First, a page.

'Blessed are the meek: for they shall inherit the earth.' Matt 5:5 The word "meek" does not mean a spiritless, weak, or cowardless person. Meekness in the Kingdom of God is compatible with courage and great strength. Yet they quietly submit their total selves to God. He will reward the meek and humble. They shall inherit the earth, the image given to John in Rev 21, which is the new earth.

'Blessed are they which do hunger and thirst after righteousness: for they shall be filled.' Matt 5:6 Hunger and thirst were realities in the time of Jesus' teaching. It was most easily understood by the multitude as He was stating that righteousness is as essential for them as food and drink. Only God can fill their hunger and thirst. 'And Jesus said unto them, I am the bread of life: he that cometh to me shall never hunger; and he that believeth on me shall never thirst.' John 6:35

'Blessed are the merciful: for they shall obtain mercy.' Matt 5:7 The word "mercy" means "not giving one what he or she deserves". We must have compassion for others. It is evidence of our love to God. How can we love God, if we can not love each other? 'Hereby perceive we the love of God, because he laid down his life for us: and we ought to lay down our lives for the brethren. But whoso hath this world's good, and seeth his brother have need, and shutteth up his bowels of compassion from him, how dwelleth the love of God in him? My little children, let us not love in word, neither in tongue; but in deed and in truth.' 1 John 3:16-18 Since God does not give us what we deserve, but shows mercy, we must, in turn, do the same. Mercy has the following qualities: impartiality, gentleness, forgiveness, and abundance. Believers who practice mercy shall obtain mercy from our heavenly Father.

'Blessed are the pure in heart: for they shall see God.' Matt 5:8 The "pure in heart" did not refer to the Jewish religious leaders who had become "impure". God is not looking for "churchy" folks with agendas. The believer must have a pure heart or a single eye toward God. How is that measured? The Bible gives examples. Jesus said it is '...out of the abundance of the heart the mouth speaketh.' Matt 12:34b Then in Matthew 15:19, Jesus said, 'For out of the heart proceed evil thoughts, murders, adulteries, fornications, thefts, false witness, blasphemies' Only God can cleanse these impurities. Once a believer is indwelt by the Holy Spirit and has a pure heart, he can expect to see God.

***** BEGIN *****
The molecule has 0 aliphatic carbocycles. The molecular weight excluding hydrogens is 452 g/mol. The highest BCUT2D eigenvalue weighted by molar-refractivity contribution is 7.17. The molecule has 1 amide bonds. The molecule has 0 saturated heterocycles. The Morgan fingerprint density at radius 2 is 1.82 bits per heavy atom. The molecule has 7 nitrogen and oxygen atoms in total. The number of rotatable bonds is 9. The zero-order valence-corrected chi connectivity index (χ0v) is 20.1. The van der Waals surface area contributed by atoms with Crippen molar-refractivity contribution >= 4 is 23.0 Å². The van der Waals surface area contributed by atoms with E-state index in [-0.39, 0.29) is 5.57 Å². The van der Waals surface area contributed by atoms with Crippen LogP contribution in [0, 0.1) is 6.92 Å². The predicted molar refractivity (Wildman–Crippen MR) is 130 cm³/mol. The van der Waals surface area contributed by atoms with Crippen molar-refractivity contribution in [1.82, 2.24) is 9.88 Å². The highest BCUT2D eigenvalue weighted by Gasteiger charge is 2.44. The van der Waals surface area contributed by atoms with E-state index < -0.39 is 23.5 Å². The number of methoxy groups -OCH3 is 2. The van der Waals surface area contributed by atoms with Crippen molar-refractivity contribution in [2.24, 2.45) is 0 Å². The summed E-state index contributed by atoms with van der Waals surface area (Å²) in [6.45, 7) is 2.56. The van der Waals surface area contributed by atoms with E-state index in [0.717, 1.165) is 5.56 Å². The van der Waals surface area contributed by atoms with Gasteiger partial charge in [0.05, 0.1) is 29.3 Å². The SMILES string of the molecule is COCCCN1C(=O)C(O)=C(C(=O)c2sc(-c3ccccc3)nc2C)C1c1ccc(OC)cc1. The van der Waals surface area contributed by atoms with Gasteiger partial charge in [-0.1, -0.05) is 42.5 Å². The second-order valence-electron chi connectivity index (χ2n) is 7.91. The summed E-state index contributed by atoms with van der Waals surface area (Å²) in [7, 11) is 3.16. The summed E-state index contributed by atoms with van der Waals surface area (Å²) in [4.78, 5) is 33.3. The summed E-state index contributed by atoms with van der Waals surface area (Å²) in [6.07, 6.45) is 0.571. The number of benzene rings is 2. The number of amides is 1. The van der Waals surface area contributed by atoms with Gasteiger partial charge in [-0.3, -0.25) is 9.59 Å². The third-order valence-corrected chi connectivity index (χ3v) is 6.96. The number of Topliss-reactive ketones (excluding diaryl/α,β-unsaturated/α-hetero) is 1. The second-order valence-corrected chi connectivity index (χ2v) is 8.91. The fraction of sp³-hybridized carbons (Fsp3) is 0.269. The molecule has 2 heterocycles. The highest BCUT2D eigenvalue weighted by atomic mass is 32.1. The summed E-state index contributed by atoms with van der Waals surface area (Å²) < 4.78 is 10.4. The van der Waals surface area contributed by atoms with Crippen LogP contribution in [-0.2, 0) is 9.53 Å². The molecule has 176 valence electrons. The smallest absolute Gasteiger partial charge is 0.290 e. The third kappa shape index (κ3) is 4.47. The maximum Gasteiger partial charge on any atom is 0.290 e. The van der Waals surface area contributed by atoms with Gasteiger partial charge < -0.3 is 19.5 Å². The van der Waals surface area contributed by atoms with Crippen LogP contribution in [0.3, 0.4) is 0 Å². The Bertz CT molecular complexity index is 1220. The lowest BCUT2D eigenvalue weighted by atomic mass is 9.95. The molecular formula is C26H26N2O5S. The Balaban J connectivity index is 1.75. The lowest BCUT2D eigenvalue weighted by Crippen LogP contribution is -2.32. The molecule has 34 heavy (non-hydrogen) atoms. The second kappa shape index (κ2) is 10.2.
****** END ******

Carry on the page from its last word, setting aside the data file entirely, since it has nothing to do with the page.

'Blessed are the peacemakers: for they shall be called the children of God.' Matt 5:9
God is a God of peace. (Rom 5:1) War is a product of humankind's sin. God makes peace with humankind, reconciling us one by one. Eph 2:14 In turn, we become peacemakers and are "called the children of God". The peacemakers are those who not only live in peace with others but moreover do their best to preserve peace and friendship among mankind and between God and man, and to restore it when it has been disturbed.

During Jesus' lifetime, Caesar Augustus was emperor of Rome. The country in which Christ and the multitude lived was under Roman rule. Caesar had given Herod the Great and his sons political power to rule. They ruled ruthlessly. Therefore, many in the multitude had personally experienced persecution either from Caesar's political zealots or at the hands of the religious rulers of Judaism.

'Blessed are they which are persecuted for righteousness' sake: for theirs is the kingdom of heaven. Blessed are ye, when men shall revile you, and persecute you, and shall say all manner of evil against you falsely, for my sake. Rejoice, and be exceeding glad: for great is your reward in heaven: for so persecuted they the prophets which were before you.' Matt 5:10-12 The eighth Beatitude begins with verse 10 and continues through verse 12. The final Beatitude focuses on persecution. A believer who is persecuted for righteousness' sake is equivalent to persecuting Christ. They are suffering for doing right; their integrity condemns the ungodly world. Theirs is the Kingdom of Heaven. Verse 11 seems to be a repetition of verse 10 except there is one difference. Here Jesus specifically stated the persecution was "for my sake". The Lord knew all types of scandalous things would be laid against the charge of the believer, "for my sake". He gave them further encouragement in verse 12. Rejoice in the great reward in heaven. They will be among the great prophets who had also been persecuted and are now in heaven. This final Beatitude will be manifested not only in the heaven to come, but as a present possession.

In vacation bible school, the Beatitudes are great Scriptures for children to learn. As adult believers, the Beatitudes become a great study for Kingdom living. Jesus affirms that those who embody the blessed life will face opposition, but will be rewarded ultimately.

Written by Deborah C. Davis